Healthcare in Africa is demanding a lot of disruption and it’s in times like these, the unexpected pandemic that swept the world by storm, that I recognize the value of African excellence. We are capable of solving challenges that seem insurmountable, but the heartbeat of African women will always lie in being able to demonstrate our quiet dignity, grace and curiosity. This is a kind of heartbeat I do not take for granted.

The barriers for women to be respected is a lifelong one for my generation. I move in the spaces I have chosen with a quiet reassurance that the time for women to be measured on their merit and not aesthetic influence is inevitable. 

The global community is moving the needle forward in some of the toughest issues that have led to the disenfranchisement of pioneering and brave women. COVID19 has exposed the dire need for these conversations to be prioritized and progressive actions taken. As I grow older and more comfortable in my brown, soft, ravish-worthy skin, I am embracing the influence of the larger collective movement that is forging ahead to redirect the narrative of women everywhere in the world. There is grace in clarity. And beauty in patience.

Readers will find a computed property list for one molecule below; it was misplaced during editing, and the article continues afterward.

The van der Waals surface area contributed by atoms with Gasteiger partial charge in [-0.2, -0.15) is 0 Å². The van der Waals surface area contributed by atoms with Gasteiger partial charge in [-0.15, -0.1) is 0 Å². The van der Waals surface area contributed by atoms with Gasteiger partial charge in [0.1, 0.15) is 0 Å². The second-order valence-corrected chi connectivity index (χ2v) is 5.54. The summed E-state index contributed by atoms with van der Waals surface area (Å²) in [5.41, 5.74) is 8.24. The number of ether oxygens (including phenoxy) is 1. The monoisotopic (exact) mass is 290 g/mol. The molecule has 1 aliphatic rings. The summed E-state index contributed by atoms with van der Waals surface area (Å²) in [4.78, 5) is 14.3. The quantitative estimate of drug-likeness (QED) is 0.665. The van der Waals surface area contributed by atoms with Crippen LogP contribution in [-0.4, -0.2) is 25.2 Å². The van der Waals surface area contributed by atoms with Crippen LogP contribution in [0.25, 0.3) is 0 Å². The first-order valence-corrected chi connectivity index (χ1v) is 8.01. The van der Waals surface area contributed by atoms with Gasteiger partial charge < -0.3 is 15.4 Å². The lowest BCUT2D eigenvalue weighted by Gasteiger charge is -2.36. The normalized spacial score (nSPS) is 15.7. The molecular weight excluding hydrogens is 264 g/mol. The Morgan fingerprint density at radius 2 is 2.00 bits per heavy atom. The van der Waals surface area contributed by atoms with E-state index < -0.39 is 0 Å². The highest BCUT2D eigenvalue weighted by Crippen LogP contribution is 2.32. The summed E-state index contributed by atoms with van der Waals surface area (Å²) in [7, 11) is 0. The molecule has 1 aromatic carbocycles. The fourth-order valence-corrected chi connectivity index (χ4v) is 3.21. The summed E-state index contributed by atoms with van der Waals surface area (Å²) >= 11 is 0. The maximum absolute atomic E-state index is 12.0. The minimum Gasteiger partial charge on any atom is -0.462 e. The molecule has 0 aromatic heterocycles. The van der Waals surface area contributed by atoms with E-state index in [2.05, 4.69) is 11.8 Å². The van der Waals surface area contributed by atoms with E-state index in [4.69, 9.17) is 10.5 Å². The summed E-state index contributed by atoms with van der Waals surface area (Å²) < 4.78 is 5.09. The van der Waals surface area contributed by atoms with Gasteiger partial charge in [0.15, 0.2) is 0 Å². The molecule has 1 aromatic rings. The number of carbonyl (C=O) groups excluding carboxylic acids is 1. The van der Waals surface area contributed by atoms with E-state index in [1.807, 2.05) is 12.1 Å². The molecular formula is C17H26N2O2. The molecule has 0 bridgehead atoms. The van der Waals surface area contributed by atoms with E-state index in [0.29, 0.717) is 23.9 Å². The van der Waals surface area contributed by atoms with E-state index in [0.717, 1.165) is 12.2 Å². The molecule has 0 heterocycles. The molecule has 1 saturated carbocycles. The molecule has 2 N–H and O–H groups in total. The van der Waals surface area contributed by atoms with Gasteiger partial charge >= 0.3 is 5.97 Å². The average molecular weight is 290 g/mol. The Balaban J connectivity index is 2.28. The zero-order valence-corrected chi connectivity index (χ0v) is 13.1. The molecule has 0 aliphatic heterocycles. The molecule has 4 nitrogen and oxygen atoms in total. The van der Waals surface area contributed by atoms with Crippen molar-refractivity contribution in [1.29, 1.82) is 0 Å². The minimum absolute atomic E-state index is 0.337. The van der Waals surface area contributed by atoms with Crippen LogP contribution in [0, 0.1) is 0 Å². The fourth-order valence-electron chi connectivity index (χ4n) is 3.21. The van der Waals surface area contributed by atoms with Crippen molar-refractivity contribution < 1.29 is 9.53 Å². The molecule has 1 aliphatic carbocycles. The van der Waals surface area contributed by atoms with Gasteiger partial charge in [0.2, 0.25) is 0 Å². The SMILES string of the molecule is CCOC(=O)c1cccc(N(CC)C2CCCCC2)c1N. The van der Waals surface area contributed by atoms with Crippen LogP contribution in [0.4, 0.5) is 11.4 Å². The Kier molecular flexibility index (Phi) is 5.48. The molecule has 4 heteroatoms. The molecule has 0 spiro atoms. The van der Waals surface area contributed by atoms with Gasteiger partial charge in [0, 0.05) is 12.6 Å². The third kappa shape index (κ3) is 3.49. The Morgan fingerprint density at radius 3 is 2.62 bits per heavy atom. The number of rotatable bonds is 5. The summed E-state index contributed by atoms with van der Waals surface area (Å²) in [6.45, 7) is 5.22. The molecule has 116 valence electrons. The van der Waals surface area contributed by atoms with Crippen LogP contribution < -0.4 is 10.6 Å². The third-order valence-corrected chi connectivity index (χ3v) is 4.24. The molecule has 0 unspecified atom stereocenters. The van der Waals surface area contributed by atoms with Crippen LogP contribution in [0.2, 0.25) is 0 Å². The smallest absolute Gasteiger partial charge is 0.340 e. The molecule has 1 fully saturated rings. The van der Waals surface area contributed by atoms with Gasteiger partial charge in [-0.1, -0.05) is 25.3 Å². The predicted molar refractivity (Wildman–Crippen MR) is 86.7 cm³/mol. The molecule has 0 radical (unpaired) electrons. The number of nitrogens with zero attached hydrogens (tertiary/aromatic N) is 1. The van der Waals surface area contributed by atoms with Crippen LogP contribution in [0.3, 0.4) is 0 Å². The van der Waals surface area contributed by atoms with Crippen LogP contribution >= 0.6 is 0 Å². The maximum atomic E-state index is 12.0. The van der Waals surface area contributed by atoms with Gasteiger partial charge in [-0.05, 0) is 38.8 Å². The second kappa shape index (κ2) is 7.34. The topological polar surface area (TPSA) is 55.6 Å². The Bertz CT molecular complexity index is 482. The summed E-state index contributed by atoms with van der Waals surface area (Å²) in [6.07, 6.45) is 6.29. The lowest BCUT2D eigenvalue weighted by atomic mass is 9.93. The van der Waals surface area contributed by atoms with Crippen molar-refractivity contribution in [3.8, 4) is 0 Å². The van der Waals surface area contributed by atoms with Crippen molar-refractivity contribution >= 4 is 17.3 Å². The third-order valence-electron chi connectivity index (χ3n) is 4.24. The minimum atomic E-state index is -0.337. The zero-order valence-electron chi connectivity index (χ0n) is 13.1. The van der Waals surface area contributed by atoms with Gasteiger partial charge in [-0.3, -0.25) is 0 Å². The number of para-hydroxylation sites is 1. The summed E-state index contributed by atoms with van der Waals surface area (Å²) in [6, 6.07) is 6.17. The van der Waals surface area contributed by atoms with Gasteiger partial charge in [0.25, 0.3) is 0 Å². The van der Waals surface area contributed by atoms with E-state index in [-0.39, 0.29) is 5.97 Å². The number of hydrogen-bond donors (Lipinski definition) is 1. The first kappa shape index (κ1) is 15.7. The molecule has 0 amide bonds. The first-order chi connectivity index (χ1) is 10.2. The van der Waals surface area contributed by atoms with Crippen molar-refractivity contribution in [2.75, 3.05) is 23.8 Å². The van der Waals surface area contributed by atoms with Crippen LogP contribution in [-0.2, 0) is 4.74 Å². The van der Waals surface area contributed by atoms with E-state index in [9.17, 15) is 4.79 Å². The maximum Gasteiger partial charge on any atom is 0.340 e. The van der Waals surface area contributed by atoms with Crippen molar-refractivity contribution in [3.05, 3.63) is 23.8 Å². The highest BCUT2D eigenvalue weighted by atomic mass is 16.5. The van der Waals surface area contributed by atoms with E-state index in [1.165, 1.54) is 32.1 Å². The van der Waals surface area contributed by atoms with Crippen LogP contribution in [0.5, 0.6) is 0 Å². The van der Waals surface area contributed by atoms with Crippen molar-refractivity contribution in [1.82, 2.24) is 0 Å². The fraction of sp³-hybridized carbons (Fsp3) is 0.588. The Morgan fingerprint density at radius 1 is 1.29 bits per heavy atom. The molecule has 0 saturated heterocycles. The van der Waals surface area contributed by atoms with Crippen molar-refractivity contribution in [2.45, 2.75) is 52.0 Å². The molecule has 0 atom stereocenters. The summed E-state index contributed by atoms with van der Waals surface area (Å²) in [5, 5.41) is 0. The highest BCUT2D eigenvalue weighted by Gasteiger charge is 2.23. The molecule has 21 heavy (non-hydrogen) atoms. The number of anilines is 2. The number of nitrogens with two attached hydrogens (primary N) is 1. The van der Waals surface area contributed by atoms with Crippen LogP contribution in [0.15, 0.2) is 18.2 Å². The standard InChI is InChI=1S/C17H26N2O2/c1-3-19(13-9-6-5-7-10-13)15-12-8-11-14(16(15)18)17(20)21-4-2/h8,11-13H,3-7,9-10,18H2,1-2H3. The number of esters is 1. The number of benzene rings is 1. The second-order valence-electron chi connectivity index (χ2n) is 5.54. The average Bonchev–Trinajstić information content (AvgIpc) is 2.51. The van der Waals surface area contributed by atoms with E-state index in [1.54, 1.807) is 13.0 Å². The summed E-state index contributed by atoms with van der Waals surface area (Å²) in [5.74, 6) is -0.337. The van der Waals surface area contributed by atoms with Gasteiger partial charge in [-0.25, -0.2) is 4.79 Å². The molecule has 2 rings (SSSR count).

"There is grace in clarity. And  beauty in patience."
Whatever the skin, race, culture, and upbringing, the season for our voices to hold sustainable power is here. And we are respectful warriors of independence, family, love, and community. So what matters to me now is how I continue to echo those values in the work I produce, the family  I raise, the people I meet, and the community I serve. 

So my answer to this question? It remains something my father taught me throughout my turbulent teenage years - the true power of the African woman is in her own understanding of her inherent and divine worth. African women are some of the most formidable and beautiful.

Tshidi Gule, known as Dr G, is the Chief Medical Officer at LeGulo Africa 

Angela Njehia